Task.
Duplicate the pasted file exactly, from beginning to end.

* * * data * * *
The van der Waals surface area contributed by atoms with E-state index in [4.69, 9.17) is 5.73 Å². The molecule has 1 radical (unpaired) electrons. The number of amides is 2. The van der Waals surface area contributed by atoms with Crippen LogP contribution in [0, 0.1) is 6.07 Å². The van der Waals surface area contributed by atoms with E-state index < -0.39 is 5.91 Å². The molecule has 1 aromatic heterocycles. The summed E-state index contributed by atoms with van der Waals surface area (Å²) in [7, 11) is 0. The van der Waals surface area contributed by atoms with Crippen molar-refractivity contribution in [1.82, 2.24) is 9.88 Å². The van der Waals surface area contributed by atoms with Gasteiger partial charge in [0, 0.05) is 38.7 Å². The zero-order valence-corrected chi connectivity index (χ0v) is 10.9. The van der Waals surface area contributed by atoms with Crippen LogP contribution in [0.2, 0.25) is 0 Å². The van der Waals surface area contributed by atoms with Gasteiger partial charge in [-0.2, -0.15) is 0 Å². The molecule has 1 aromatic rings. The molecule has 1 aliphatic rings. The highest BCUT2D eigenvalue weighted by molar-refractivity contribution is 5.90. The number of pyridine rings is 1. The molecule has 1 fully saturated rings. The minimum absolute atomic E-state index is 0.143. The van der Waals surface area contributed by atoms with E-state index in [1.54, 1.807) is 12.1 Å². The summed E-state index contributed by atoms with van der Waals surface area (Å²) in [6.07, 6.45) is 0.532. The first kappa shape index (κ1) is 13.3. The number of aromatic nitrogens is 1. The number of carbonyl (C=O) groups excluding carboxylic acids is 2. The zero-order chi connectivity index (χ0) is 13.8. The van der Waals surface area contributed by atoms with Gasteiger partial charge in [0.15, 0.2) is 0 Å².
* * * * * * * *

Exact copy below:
The van der Waals surface area contributed by atoms with E-state index in [4.69, 9.17) is 5.73 Å². The molecule has 1 radical (unpaired) electrons. The number of amides is 2. The van der Waals surface area contributed by atoms with Crippen LogP contribution in [0, 0.1) is 6.07 Å². The van der Waals surface area contributed by atoms with E-state index < -0.39 is 5.91 Å². The molecule has 1 aromatic heterocycles. The summed E-state index contributed by atoms with van der Waals surface area (Å²) in [7, 11) is 0. The van der Waals surface area contributed by atoms with Crippen molar-refractivity contribution in [1.82, 2.24) is 9.88 Å². The van der Waals surface area contributed by atoms with Gasteiger partial charge in [0, 0.05) is 38.7 Å². The zero-order valence-corrected chi connectivity index (χ0v) is 10.9. The van der Waals surface area contributed by atoms with Crippen LogP contribution in [0.2, 0.25) is 0 Å². The van der Waals surface area contributed by atoms with Gasteiger partial charge in [-0.2, -0.15) is 0 Å². The molecule has 1 aromatic rings. The molecule has 1 aliphatic rings. The highest BCUT2D eigenvalue weighted by molar-refractivity contribution is 5.90. The number of pyridine rings is 1. The molecule has 1 fully saturated rings. The minimum absolute atomic E-state index is 0.143. The van der Waals surface area contributed by atoms with E-state index in [1.54, 1.807) is 12.1 Å². The summed E-state index contributed by atoms with van der Waals surface area (Å²) in [6.07, 6.45) is 0.532. The first kappa shape index (κ1) is 13.3. The number of aromatic nitrogens is 1. The number of carbonyl (C=O) groups excluding carboxylic acids is 2. The zero-order chi connectivity index (χ0) is 13.8. The van der Waals surface area contributed by atoms with Gasteiger partial charge in [0.15, 0.2) is 0 Å².